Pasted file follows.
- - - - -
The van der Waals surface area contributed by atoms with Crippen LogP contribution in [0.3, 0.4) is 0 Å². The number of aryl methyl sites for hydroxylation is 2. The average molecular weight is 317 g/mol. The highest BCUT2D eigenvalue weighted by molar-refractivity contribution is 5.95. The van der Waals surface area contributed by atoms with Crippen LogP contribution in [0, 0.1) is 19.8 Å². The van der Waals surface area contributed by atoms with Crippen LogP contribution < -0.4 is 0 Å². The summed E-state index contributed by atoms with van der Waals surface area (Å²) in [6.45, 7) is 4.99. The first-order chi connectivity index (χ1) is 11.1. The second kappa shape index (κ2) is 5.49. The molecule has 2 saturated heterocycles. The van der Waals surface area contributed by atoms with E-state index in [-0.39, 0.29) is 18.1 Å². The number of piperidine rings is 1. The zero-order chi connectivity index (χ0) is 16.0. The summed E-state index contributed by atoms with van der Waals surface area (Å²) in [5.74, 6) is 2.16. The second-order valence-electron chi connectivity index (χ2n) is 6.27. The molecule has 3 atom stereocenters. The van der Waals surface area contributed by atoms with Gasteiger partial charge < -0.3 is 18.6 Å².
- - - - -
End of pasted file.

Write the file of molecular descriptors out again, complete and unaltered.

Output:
The van der Waals surface area contributed by atoms with Crippen LogP contribution in [0.3, 0.4) is 0 Å². The number of aryl methyl sites for hydroxylation is 2. The average molecular weight is 317 g/mol. The highest BCUT2D eigenvalue weighted by molar-refractivity contribution is 5.95. The van der Waals surface area contributed by atoms with Crippen LogP contribution in [0, 0.1) is 19.8 Å². The van der Waals surface area contributed by atoms with Crippen LogP contribution < -0.4 is 0 Å². The summed E-state index contributed by atoms with van der Waals surface area (Å²) in [6.45, 7) is 4.99. The first-order chi connectivity index (χ1) is 11.1. The second kappa shape index (κ2) is 5.49. The molecule has 2 saturated heterocycles. The van der Waals surface area contributed by atoms with E-state index in [-0.39, 0.29) is 18.1 Å². The number of piperidine rings is 1. The zero-order chi connectivity index (χ0) is 16.0. The summed E-state index contributed by atoms with van der Waals surface area (Å²) in [5.74, 6) is 2.16. The second-order valence-electron chi connectivity index (χ2n) is 6.27. The molecule has 3 atom stereocenters. The van der Waals surface area contributed by atoms with Gasteiger partial charge < -0.3 is 18.6 Å².